Across the globe, there have been a multitude of problems tied to exchange rate difficulties. Much attention has been focused on the macroeconomic effects of these fluctuations, but for businesses the consequences are often overlooked.
For businesses in many developing countries like Ghana, the importation of raw materials and finished goods are the norm. Manufacturing industries in such countries are largely underdeveloped, hence those in business, (particularly retailers) are forced to depend on imports. To purchase these imports though local currencies must be converted to internationally traded currencies like the US Dollar. Over the last few months in particular, currencies like the Ghana Cedi have faced a consistent decline against currencies like the US Dollar, Pound Sterling and Euro. What have the implications been for businesses dependent on the importation of goods and raw materials to meet the needs of their clients? Rapidly rising costs and in some cases an inability to continue to do business.
A perfect example is the online accounting portal I created, Start Smart. My domain and hosting packages are through the US based company GoDaddy, and in order to renew the two I need to make payments in dollars. If Start Smart were a paid rather than a free service, I would most likely collect payments in Ghana Cedis and at a later date have to convert them to dollars to cover expenses like my domain and hosting. As the Ghana Cedi depreciates though, I would need more cedis in order to have the same dollar amount to renew my domain. Unless I choose to raise the prices that my customers pay, I’m incurring an extra cost which could potentially put me out of business.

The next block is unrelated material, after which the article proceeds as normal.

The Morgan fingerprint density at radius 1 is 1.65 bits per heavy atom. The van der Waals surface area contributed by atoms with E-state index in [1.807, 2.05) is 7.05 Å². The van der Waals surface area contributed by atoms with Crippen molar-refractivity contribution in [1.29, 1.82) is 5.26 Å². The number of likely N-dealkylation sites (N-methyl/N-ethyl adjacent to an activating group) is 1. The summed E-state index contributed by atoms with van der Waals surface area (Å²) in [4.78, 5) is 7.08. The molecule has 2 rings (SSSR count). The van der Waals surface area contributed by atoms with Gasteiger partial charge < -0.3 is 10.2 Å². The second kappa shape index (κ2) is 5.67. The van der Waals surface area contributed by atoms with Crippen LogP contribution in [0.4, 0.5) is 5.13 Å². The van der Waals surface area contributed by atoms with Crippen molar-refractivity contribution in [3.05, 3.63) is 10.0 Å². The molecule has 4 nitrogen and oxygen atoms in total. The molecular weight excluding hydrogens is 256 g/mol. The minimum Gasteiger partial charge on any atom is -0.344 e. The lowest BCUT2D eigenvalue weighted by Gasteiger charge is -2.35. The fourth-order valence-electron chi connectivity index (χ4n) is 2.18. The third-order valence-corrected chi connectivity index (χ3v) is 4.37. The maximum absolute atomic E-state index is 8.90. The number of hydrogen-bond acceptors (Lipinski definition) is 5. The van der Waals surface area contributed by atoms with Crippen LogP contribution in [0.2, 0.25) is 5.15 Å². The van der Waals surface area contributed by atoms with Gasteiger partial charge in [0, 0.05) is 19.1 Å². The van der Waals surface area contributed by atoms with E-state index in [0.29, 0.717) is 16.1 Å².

What’s the solution? In Ghana, some businesses have resorted to pricing their goods in more stable foreign currencies like the dollar. The problem with this solution though is that it further complicates the issue of depreciation. Additionally, customers are forced to change the currency they have (in Ghana’s case this is the Ghana Cedi), into dollars in order to be able to purchase the goods that these businesses price in dollars. The result is that as the currency declines, goods become more expensive for local customers (converting their hard earned local currency into dollars) who may eventually look for substitutes or change their consumption habits all together.
Though the only real solution to the problem is the recovery of the global economy and a change to local macroeconomic policies (in the case of countries like Ghana), there are alternatives to mitigate the effects of depreciation. One such example is building exchange rates into contracts. If for example you have a contract to purchase inputs with a supplier abroad, it is possible to include in the contract a clause that binds both you and your supplier to choose a constant exchange rate for the duration of the contract period. Thus if the currency depreciates, your business is not affected.
How have currency fluctuations affected your business and how have you been able to cope with them?
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